From Dance Teacher, December 2004
Enthusiastic, warm, quick-witted and straightforward, Mary Cochran has the same passionate intensity and energy in person as she did hurtling across the stage in Paul Taylor's Esplanade. A conversation with her darts from subject to subject with the velocity of someone who has so many ideas that her words barely have time to catch up. Cochran has just started her first year as chair of the dance department at New York City's Barnard College, part of Columbia University, and although she's juggling teaching, her own performing career and the last few credits of an MFA degree, her exuberance about all she hopes to achieve bubbles over when we speak. She is determined to invigorate not only dance education but also the entire field of dance in NYC.
Each week, 1,700 students from Barnard and Columbia pass through Barnard's dance department, which has a faculty of 30. Leading such a large department requires the skills to manage day-to-day bureaucratic details as well as mentor students and further the program's overarching artistic and educational goals. "My priorities are to keep us grounded in the past and continually moving to the future," says Cochran, "to make sure that our faculty are stimulated and supported so that we're always teaching fresh and teaching from our research. I really want interactive, collaborative teaching going on."
She started working toward these goals even before the school year started. One hot afternoon in August, Cochran was in downtown Manhattan, reacquainting herself with the city and thinking about Barnard. "I asked myself, what can I do with the resources I have at Barnard not only to give my students a brilliant experience, support and help stimulate my faculty and enrich the college's offerings, but also to support the field?" She passed by the sleek new building of Dance Theater Workshop, a performing arts venue, support organization and hub of downtown dance. Wandering in, she found the new artistic director, Cathy Edwards, who gave her a tour of the facility. Out of their meeting came a new venture in which NYC-based choreographers whose work has been presented by DTW in the past three years have been invited to submit proposals for new works to be set on Barnard students. Three or four dancemakers will be selected and the works will be presented at DTW in the fall of 2005.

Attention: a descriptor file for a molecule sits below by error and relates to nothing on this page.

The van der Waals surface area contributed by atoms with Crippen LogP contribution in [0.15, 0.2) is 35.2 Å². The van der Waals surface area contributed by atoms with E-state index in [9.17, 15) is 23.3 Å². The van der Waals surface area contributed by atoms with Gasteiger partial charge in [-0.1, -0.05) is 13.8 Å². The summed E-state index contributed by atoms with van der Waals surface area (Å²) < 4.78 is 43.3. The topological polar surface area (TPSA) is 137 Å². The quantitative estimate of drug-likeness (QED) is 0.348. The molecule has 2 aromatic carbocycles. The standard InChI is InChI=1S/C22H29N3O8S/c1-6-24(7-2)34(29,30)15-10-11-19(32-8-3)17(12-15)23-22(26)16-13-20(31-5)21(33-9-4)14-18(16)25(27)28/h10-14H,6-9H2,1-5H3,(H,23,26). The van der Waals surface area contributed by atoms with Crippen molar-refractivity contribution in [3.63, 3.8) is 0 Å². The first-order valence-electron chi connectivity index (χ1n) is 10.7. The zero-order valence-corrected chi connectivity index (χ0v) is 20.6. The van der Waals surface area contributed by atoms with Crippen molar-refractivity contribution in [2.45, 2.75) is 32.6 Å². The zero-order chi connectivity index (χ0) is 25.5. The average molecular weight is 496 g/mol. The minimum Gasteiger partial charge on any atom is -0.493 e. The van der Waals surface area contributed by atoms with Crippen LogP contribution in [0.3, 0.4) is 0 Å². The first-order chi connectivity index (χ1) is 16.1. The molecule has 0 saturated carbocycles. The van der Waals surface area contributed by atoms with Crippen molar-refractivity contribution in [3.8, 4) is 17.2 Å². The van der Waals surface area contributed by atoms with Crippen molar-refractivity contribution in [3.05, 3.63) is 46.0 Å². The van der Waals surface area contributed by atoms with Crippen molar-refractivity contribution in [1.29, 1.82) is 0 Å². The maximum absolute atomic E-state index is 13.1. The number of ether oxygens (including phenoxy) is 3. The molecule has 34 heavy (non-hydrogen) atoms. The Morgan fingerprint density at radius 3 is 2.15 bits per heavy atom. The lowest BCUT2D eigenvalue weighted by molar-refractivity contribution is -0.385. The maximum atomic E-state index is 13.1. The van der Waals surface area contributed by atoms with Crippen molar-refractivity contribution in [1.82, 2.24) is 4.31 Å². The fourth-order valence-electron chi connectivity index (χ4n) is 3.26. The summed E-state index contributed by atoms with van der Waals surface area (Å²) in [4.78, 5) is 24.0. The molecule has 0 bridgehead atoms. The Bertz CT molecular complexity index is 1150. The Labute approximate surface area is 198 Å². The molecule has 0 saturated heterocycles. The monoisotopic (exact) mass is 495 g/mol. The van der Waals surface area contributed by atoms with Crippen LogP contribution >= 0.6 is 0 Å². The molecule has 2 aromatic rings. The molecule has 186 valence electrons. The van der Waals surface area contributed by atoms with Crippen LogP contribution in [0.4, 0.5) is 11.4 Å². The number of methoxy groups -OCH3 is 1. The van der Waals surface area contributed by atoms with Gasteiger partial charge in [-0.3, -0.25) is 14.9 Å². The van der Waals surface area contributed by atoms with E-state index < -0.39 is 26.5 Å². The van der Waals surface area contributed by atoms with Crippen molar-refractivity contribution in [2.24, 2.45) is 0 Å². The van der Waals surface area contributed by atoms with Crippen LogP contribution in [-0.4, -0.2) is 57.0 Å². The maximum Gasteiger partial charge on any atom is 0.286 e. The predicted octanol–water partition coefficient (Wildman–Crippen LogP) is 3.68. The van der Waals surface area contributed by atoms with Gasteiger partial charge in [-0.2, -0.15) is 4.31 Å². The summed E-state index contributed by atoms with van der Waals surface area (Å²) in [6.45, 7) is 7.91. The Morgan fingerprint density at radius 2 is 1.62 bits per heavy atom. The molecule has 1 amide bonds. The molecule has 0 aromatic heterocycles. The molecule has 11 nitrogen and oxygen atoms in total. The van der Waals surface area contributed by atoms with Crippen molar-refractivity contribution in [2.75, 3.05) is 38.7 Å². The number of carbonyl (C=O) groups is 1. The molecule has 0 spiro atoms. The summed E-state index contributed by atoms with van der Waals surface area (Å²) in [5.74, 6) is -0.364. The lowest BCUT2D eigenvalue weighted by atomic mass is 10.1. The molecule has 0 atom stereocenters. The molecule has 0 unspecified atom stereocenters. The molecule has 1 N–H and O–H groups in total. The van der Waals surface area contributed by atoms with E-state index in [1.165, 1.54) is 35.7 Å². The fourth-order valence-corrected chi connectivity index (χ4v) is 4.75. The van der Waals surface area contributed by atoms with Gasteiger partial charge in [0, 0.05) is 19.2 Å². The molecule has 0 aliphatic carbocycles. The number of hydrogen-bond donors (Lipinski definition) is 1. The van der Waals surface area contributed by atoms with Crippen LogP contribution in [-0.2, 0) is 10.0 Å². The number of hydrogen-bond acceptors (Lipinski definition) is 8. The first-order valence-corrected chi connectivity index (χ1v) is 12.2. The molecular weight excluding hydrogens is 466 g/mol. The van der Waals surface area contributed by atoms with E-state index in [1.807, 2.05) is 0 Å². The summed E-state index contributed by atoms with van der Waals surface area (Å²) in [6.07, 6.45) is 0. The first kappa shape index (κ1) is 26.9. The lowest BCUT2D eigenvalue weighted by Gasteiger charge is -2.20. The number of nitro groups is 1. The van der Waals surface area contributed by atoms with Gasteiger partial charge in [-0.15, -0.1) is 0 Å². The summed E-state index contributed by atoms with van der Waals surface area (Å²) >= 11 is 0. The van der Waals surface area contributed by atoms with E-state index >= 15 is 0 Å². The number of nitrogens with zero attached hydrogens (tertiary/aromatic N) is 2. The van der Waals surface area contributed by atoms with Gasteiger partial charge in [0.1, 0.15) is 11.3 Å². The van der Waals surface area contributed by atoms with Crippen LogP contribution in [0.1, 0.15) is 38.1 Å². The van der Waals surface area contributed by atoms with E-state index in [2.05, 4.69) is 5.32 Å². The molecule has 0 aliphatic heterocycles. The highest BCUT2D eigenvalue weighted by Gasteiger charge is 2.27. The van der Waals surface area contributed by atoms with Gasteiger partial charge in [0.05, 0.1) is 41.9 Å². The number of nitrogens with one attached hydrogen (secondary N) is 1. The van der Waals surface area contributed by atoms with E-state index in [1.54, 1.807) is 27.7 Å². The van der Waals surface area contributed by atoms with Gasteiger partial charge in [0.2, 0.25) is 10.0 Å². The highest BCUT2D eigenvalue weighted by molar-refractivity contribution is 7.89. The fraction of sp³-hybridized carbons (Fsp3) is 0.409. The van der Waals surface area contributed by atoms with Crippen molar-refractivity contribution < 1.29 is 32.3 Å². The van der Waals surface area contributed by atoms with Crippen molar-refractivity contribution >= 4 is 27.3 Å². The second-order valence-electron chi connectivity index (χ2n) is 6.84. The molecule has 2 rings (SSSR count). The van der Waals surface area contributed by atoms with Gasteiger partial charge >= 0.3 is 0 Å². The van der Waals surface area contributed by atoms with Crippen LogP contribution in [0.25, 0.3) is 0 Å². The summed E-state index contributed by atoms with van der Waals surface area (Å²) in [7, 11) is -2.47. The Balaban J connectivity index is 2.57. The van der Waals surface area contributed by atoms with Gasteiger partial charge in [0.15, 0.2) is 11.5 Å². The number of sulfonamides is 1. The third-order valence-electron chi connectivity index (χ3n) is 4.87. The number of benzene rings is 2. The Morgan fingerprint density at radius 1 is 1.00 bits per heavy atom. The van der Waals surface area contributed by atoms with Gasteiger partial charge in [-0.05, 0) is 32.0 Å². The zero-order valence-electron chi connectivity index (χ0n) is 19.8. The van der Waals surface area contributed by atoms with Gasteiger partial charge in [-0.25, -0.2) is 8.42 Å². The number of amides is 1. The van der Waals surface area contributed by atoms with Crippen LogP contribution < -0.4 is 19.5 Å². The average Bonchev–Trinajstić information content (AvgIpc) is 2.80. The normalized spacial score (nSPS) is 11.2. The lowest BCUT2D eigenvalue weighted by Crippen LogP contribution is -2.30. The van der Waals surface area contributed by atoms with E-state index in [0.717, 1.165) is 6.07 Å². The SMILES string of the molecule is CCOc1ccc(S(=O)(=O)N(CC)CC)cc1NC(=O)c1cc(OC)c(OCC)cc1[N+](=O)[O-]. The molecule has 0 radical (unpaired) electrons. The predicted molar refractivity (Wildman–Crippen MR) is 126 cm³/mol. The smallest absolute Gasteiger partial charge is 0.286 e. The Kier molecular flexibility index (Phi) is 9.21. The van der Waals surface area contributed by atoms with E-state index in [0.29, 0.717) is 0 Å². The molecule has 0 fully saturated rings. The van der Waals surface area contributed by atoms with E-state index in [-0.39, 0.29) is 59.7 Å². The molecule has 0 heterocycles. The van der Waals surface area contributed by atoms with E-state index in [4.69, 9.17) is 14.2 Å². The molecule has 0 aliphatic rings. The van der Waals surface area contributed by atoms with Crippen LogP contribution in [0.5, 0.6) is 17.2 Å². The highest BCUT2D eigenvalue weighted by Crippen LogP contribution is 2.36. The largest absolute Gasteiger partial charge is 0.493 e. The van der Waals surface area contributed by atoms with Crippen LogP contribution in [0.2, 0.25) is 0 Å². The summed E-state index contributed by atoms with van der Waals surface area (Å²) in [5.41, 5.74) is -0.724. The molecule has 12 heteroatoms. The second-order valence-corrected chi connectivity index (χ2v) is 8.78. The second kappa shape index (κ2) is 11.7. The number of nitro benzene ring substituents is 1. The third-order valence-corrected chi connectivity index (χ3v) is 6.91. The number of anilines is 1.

I didn't know that I was going to be what I call a 'lifer,'" says Cochran of her new role in academia. "Because [as a student], you don't envision that at all. And you also don't envision the satisfaction of doing so many other things than performing." But perhaps it should have come as no surprise. Cochran was born into a family of "lifers," artist-academics such as her grandfather, Jerry Bywaters, a painter who directed the Dallas Museum of Fine Arts and taught art and art history at Southern Methodist University. Her grandmother, Mary Bywaters, founded Dallas Civic Ballet (later known as Dallas Ballet). Her mother, Jerry Bywaters Cochran, juggled a private dance studio and a performing career, while founding BFA and MFA programs at Texas Christian University in Fort Worth and bringing leading modern dance companies to the community through the National Endowment for the Arts touring program. "They were definitely role models," says Cochran, "in the sense that being a responsible member of the field meant being generative, supporting other artists and advocating for the field, in addition to remaining an active artist yourself."